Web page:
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Homemade Plant Root Stimulator

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If you are getting ready to pot a few plants, or transplant some already established plants, you may want to use a root stimulator. This will encourage the roots to begin growing again after the shock of being moved. You do not need to spend money purchasing chemical root stimulants. You can make a homemade root stimulant out of willow branches and water.

Pour the water into a large pot and bring it to a boil.

Remove the pot from the heat and add as many cut willow branches as you can to the water. The branches should be one inch in size, and must remain under the water to do any good. You'll know you have enough when the branches begin to stick up above the water.

  • If you are getting ready to pot a few plants, or transplant some already established plants, you may want to use a root stimulator.

Set the pot aside until the water cools completely. You may want to give the pot a stir a few times while the water is still hot.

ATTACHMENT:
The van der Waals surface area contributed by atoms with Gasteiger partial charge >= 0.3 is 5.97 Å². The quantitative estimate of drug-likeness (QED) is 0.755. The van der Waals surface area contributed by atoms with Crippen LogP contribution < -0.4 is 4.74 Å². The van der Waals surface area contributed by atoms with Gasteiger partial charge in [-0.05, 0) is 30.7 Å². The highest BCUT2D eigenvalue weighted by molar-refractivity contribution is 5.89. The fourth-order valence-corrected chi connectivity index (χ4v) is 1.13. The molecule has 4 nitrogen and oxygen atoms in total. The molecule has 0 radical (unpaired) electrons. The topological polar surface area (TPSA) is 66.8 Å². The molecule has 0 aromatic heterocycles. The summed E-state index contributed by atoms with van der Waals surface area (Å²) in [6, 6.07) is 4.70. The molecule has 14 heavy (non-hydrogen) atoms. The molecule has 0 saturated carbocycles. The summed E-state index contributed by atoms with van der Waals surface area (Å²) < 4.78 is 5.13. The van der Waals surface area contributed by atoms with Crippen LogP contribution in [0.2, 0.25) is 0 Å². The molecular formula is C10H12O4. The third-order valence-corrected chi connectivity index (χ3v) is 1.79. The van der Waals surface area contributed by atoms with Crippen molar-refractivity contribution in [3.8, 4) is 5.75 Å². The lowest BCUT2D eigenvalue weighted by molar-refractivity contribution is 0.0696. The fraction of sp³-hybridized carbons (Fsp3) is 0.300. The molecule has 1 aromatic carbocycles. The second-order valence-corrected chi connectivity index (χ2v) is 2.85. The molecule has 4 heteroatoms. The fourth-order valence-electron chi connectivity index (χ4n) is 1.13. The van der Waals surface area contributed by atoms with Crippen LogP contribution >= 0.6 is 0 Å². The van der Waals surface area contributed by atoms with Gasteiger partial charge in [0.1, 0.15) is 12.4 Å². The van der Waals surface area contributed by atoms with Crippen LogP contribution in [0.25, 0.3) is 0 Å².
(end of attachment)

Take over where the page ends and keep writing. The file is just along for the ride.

Take the willow branches out of the pot, and pour the water into a watering can.

Use the water to soak the soil around the roots of your plants as soon as you plant them.

Homemade Tree Root Stimulator

Chemical root stimulators often contain phosphorous, like many fertilizers, but they also contain a class of plant hormones called auxins. Cut up 2 cups of thin willow branches, bruising the leaves or buds with a hammer. The pieces should be 1 to 2 inches long. Pour them into a half gallon of boiling water, then let it steep until the water is room temperature. Strain out the stems and save the water to use as a root stimulant. If you don't have a willow tree nearby, you can order willow cuttings online, or you can use other fast-growing tree cuttings such as dogwood or poplar. Pour about 2 cups into the hole where you plan to put your tree, then add more -- at least 2 cups at a time -- to each layer of soil you backfill into the hole. Add about a half gallon every day for the first couple of weeks after planting to help the tree's roots become well established in their new home. If you have willow water left, pour it over your vegetable or herb garden to help the roots mature quickly.

  • Set the pot aside until the water cools completely.
  • If you have willow water left, pour it over your vegetable or herb garden to help the roots mature quickly.

Tip

Only use willow branches that are healthy and green to make your homemade root stimulant.

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